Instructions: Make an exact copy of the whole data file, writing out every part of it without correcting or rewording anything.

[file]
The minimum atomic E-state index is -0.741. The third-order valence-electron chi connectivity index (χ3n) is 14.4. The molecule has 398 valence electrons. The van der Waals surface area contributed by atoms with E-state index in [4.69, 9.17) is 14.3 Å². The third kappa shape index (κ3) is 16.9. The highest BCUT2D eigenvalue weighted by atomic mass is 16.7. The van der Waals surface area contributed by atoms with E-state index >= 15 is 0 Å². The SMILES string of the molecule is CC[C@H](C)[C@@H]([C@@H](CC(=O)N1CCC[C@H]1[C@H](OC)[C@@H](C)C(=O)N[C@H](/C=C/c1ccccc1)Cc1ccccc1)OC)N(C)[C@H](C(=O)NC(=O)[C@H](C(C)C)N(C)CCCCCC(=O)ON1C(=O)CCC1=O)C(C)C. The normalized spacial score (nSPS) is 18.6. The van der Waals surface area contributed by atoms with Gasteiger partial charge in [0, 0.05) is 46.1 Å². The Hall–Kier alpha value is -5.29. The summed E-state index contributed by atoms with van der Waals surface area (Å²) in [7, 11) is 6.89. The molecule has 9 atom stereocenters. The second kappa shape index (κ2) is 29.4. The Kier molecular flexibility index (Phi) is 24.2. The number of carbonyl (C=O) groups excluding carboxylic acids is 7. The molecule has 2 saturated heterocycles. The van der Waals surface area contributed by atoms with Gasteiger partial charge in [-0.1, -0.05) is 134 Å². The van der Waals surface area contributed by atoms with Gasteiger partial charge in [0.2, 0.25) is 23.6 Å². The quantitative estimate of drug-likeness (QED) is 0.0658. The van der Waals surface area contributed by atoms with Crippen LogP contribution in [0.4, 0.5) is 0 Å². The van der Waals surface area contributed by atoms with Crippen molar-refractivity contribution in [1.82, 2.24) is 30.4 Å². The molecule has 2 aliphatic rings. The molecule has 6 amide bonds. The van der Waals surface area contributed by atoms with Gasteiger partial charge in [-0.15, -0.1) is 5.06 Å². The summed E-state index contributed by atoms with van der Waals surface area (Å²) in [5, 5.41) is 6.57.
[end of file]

The minimum atomic E-state index is -0.741. The third-order valence-electron chi connectivity index (χ3n) is 14.4. The molecule has 398 valence electrons. The van der Waals surface area contributed by atoms with E-state index in [4.69, 9.17) is 14.3 Å². The third kappa shape index (κ3) is 16.9. The highest BCUT2D eigenvalue weighted by atomic mass is 16.7. The van der Waals surface area contributed by atoms with E-state index >= 15 is 0 Å². The SMILES string of the molecule is CC[C@H](C)[C@@H]([C@@H](CC(=O)N1CCC[C@H]1[C@H](OC)[C@@H](C)C(=O)N[C@H](/C=C/c1ccccc1)Cc1ccccc1)OC)N(C)[C@H](C(=O)NC(=O)[C@H](C(C)C)N(C)CCCCCC(=O)ON1C(=O)CCC1=O)C(C)C. The normalized spacial score (nSPS) is 18.6. The van der Waals surface area contributed by atoms with Gasteiger partial charge in [0, 0.05) is 46.1 Å². The Hall–Kier alpha value is -5.29. The summed E-state index contributed by atoms with van der Waals surface area (Å²) in [7, 11) is 6.89. The molecule has 9 atom stereocenters. The second kappa shape index (κ2) is 29.4. The Kier molecular flexibility index (Phi) is 24.2. The number of carbonyl (C=O) groups excluding carboxylic acids is 7. The molecule has 2 saturated heterocycles. The van der Waals surface area contributed by atoms with Gasteiger partial charge in [-0.1, -0.05) is 134 Å². The van der Waals surface area contributed by atoms with Gasteiger partial charge in [0.2, 0.25) is 23.6 Å². The quantitative estimate of drug-likeness (QED) is 0.0658. The van der Waals surface area contributed by atoms with Crippen LogP contribution in [0.4, 0.5) is 0 Å². The van der Waals surface area contributed by atoms with Crippen molar-refractivity contribution in [1.82, 2.24) is 30.4 Å². The molecule has 2 aliphatic rings. The molecule has 6 amide bonds. The van der Waals surface area contributed by atoms with Gasteiger partial charge in [-0.15, -0.1) is 5.06 Å². The summed E-state index contributed by atoms with van der Waals surface area (Å²) in [5, 5.41) is 6.57.